If you’re listening to updates on Hurricane Lane, you’ve likely heard public officials talking about the risk of overflowing of the Ala Wai Canal, a historic waterway that borders the northern side of Waikiki.

For more than a decade, federal officials have been working on how to mitigate a 100-year flood that could inundate the state’s tourism center.

Federal officials are expecting the canal to overflow this weekend but they’re not sure to what extent.

Ray Alexander, the chief of Interagency and International Services for the Army Corps of Engineers, said Friday that “the canal has flooded in the past. I believe it’s safe to say that with the rain forecast it will flood again, the impacts of which we’re not prepared to say at this time.”

The question is when Hawaii will see a 100-year flood that could cause $1.14 billion worth of destruction in Waikiki.

This rendering by the U.S. Army Corps of Engineers shows what could happen to the Ala Wai Canal and surrounding neighborhoods during a 100-year flood.

U.S. Army Corps of Engineers

As reporter Sophie Cocke wrote in this 2013 Civil Beat project, developers destroyed wetlands, productive farmland and fish ponds to build the canal in the 1920s. The primary motive was to create more developable land reminiscent of Southern California.

But the developers made a serious mistake. They realized in the midst of building the canal that if it flowed into the ocean at Kaimana Beach as planned, the currents would carry any pollution right in front of Waikiki Beach. That, plus the fact that money was running out, led the engineers to abandon the original plan to create a second outlet.

The result is today’s canal, a contaminated waterway that has frequently violated federal and state water safety standards. In 2006, a 34-year-old man died a gruesome death after he fell into the water by the Ala Wai Boat Harbor and got infected by flesh-eating bacteria. 

The U.S. Army Corps of Engineers has been preparing for the possibility of a 100-year flood for more than a decade. The plan involves creating detention centers along the Makiki, Palolo and Manoa valleys to catch water. The project also requires building a wall along the canal to block water from flowing into Waikiki.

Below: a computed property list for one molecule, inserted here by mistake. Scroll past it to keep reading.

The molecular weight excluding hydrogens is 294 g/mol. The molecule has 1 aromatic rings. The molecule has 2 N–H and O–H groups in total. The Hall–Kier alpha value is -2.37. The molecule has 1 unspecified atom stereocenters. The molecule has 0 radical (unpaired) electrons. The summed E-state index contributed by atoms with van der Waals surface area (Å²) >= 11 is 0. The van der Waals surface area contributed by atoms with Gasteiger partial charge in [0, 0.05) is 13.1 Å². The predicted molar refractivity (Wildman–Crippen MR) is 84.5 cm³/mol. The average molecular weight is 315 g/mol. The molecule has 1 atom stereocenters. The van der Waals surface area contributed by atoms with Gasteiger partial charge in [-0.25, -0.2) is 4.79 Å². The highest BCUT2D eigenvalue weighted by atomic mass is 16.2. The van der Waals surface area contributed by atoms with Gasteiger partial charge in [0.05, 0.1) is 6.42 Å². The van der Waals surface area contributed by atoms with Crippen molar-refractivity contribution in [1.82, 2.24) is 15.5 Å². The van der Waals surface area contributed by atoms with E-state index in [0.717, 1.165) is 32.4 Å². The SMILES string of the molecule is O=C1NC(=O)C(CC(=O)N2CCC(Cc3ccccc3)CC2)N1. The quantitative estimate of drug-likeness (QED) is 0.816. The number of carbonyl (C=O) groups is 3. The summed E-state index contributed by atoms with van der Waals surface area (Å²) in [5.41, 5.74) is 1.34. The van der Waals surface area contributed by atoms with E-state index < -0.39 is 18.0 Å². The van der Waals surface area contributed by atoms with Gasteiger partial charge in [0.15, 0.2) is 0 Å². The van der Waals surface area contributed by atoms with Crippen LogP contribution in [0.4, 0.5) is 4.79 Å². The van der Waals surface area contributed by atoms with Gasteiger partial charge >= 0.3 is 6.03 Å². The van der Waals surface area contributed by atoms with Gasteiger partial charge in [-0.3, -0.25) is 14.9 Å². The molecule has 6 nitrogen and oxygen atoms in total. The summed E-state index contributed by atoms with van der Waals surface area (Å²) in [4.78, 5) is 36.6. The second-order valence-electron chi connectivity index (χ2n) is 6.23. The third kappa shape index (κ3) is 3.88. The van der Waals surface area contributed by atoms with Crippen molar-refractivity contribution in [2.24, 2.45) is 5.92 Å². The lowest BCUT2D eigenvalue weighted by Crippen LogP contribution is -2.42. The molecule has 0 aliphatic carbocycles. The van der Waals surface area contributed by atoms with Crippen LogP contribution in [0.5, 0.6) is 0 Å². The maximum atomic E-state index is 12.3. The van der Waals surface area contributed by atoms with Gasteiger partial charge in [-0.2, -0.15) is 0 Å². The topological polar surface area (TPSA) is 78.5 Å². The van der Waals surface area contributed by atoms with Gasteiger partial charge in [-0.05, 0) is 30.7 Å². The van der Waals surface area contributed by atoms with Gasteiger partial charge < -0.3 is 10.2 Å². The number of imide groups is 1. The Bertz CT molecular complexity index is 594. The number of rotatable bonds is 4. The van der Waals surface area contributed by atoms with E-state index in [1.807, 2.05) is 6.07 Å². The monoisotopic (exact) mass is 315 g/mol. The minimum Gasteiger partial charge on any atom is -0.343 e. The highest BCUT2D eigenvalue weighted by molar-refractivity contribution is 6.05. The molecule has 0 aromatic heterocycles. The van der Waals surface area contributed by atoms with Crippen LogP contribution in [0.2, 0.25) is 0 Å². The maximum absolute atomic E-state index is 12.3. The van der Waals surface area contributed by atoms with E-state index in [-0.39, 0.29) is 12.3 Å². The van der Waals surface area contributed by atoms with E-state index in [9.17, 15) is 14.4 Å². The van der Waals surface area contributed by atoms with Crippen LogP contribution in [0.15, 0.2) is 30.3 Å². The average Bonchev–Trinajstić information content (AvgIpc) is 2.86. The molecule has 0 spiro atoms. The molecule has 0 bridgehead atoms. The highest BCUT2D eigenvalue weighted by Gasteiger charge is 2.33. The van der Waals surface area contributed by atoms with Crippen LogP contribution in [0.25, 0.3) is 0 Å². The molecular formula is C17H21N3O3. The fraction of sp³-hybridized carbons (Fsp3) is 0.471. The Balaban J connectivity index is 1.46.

Just a month ago, the Army Corps announced $345 million in federal funding to make the project a reality. The funding was granted faster than local Army Corps officials were anticipating, which could jumpstart design and construction.  

Person peers over the bank of the Ala Wai Canal during a high tide at 3pm at the same time that Hurricane Hector was skirting south of the Hawaiian Islands. If Hurricane Hector hit Oahu, this compounded w/ the King TIde could have devastated and flooded Waikiki. 9 aug 2018

A man peers over the bank of the Ala Wai Canal during a high tide earlier this month at the same time that Hurricane Hector was skirting south of the Hawaiian Islands.

Cory Lum/Civil Beat

But actually finishing the flood control mitigation is still a long way off. Honolulu Mayor Kirk Caldwell backed federal funding but said earlier this week that he doesn’t support building eight-foot-high walls along the canal. And the city and state may have to come up with money for annual maintenance.

The latest version of the project calls for walls that are an average of four feet high, with some as high as six feet in some sections depending on the elevation.

The City and County of Honolulu is in charge of notifying residents if they need to evacuate to higher ground. Caldwell said Friday if the canal overflows this weekend, Waikiki residents and tourists should seek shelter on the second floors of buildings.

Nick Grube and Marcel Honoré contributed reporting to this story.

Thoughts on this or any other story? Write a Letter to the Editor. Send to news@civilbeat.org and put Letter in the subject line. 200 words max. You need to use your name and city and include a contact phone for verification purposes. And you can still comment on stories on our Facebook page.

Before you go . . .

Our evolution as a public service news organization over the past 10 years has prepared us for this moment in time, when what we do matters the most.

Whether you’ve valued our in-depth, fact-based journalism for 10 years or 10 days, now is the time we need you the most. Please consider supporting our newsroom by making a tax deductible gift.

About the Author